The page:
Earlier this year, John McAfee warned that hackers would target “weak links” in humankind to gain access to big businesses’ data
At Infosecurity 2015 in London this summer, controversial anti-virus boss John McAfee took to the stage to warn of a data breach apocalypse.
We live in a world in which hackers are increasingly using social engineering as a way to gain access to some of the world’s most sensitive and important data.
McAfee was particularly concerned that hackers could blackmail their way into ‘backdoors’, which he says are created in tech companies’ security products.
“Someone has to know that there is a backdoor – the programmer, the owner of the company, the government agency that has access,” he said. “At some point one of the people in this chain is going to find themselves in a situation where they become the weak link in the chain. We’re human.”
In fairness, McAfee is not the only one who has predicted such a situation, which certainly seems far more likely to come to complete fruition following the hack of adult dating/cheating website Ashley Madison.
A total of 9.7GB of the websites’ customer data has supposedly been dumped on the dark web – the data of 37 million alleged users.
The data released amounts to millions of payment transactions, includes names, street address and email addresses. This freely available information can arm cyber attackers with the weapons to cause even more damage to Ashley Madison users at work or at home. Worryingly, email addresses of likes of government workers, police officers and members of the armed forces make an appearance on the data lump list.
Blue Coat, a cyber security technology company investigating the breach, believes there is definitely more to come from the Ashley Maddison data breach, much of which will come in the form of social engineering.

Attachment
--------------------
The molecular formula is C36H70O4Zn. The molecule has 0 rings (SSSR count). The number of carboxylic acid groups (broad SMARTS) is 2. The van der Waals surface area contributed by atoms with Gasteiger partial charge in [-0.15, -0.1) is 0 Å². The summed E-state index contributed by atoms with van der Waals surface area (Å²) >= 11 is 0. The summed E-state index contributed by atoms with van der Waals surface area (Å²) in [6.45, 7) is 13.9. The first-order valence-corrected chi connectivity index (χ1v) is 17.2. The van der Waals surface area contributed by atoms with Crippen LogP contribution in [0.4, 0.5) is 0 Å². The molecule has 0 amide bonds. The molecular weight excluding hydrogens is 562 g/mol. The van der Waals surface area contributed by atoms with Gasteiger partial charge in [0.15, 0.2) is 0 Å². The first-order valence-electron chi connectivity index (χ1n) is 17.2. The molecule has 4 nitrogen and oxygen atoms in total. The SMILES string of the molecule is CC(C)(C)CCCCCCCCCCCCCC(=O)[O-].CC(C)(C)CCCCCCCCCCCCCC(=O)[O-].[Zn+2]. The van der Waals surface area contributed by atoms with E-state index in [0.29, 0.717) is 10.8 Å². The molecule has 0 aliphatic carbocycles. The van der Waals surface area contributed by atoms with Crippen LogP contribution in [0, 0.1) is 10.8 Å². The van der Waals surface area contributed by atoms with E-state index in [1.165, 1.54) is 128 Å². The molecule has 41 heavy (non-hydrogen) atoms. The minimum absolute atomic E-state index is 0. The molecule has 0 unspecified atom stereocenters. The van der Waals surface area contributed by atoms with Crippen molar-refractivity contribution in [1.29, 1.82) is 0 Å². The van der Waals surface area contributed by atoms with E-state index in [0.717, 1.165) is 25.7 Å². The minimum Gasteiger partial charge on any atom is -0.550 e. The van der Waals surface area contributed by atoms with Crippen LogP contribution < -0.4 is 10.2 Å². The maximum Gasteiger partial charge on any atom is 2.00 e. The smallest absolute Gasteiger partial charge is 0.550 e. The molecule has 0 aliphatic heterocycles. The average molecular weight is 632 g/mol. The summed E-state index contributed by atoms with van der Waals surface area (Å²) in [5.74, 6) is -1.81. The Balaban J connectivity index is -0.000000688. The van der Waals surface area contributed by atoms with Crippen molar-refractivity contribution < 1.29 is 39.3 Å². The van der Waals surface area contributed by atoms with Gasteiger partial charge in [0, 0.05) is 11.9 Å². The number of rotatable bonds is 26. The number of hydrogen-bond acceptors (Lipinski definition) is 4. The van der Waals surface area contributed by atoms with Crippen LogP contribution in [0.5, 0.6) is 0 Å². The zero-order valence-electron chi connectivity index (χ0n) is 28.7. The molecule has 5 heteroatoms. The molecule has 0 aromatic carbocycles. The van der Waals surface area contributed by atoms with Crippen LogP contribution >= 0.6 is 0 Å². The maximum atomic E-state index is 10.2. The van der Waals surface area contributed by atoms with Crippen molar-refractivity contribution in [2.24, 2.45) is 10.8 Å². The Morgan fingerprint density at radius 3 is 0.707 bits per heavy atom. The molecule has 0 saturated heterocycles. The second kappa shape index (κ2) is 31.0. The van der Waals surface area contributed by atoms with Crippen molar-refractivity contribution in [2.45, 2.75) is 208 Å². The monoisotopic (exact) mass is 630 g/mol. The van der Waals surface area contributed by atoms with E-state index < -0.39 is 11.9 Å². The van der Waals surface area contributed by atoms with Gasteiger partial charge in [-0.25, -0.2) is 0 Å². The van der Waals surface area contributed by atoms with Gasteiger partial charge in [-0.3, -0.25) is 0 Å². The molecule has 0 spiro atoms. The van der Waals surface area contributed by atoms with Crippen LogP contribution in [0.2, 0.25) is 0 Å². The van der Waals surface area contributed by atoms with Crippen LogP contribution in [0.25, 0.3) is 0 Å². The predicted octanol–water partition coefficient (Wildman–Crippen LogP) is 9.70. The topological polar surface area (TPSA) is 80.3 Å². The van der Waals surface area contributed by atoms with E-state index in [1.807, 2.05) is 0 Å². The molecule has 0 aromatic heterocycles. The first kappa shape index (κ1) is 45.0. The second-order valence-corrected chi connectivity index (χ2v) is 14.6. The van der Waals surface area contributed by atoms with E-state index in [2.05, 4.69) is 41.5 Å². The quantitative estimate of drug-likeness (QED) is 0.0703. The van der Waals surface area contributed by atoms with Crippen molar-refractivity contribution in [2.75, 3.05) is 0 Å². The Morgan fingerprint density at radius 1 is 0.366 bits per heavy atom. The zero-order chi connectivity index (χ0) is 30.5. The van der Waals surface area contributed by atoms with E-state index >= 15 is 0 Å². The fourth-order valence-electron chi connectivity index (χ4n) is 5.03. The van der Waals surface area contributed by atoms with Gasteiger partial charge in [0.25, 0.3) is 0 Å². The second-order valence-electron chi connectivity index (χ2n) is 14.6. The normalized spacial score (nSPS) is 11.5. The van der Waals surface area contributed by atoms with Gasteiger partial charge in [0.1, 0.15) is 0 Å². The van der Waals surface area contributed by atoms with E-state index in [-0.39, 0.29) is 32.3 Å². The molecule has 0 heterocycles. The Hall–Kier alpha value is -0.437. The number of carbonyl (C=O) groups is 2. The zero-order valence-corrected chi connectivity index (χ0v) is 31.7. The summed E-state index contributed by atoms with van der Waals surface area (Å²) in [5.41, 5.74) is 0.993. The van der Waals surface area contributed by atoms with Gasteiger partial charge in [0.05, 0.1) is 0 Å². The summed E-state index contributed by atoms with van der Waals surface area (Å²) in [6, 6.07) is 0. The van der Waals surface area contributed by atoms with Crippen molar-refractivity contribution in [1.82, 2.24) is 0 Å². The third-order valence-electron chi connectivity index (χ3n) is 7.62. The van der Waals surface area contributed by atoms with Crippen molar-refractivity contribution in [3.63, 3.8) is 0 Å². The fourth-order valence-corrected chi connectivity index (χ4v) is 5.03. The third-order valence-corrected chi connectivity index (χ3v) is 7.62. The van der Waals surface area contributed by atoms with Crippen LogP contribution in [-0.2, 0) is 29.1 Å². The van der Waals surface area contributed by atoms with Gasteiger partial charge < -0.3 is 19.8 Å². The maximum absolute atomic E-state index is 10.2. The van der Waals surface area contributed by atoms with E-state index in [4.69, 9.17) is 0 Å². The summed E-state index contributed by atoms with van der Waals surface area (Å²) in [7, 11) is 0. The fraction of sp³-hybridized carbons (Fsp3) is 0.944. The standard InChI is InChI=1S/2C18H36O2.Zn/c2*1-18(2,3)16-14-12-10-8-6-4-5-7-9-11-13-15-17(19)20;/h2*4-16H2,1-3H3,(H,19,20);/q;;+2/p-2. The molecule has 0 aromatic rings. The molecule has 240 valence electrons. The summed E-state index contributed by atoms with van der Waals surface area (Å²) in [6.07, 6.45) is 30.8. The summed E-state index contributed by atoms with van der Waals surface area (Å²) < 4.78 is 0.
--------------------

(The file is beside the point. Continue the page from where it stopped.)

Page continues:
“Attackers can identify high value targets who are members of Ashley Madison and collect widely available social media data to impersonate the victim over a long period,” warned a Blue Coat spokesperson. “If successful, attackers can gain unrestricted access to corporate networks and sensitive work information.”
Corey Nachreiner, CTO at WatchGuard, agreed, saying: “What is alarming about this data breach is the sheer scale of the compromise, which included the company’s entire infrastructure. The danger here would be to condone this kind of Robin Hood vigilante behaviour because of the ethical code of the site’s users.
“The reality is, information stolen could lead to any number of hackers extorting money and blackmailing users for the rest of their lives.”
James Maude, senior security engineer at Avecto, described the impact this could have on areas such as national security, government policy and law enforcement as a “hidden danger.”
He added: “At first glance, it may look like the Ashley Madison data leak will cause nothing more than embarrassment. But this type of sensitive personal information can be used by criminals to generate serious leverage against an individual, when combined with details released from other attacks.”
So, for future reference, what can we learn from this?
Nachreiner said: “I am reminded of the advice I regularly give to kids. At a very basic level, do not put anything online you wouldn’t be happy to see on the front page of news on your grandmother’s coffee table. The Internet is forever, no matter who you trust with your data.”
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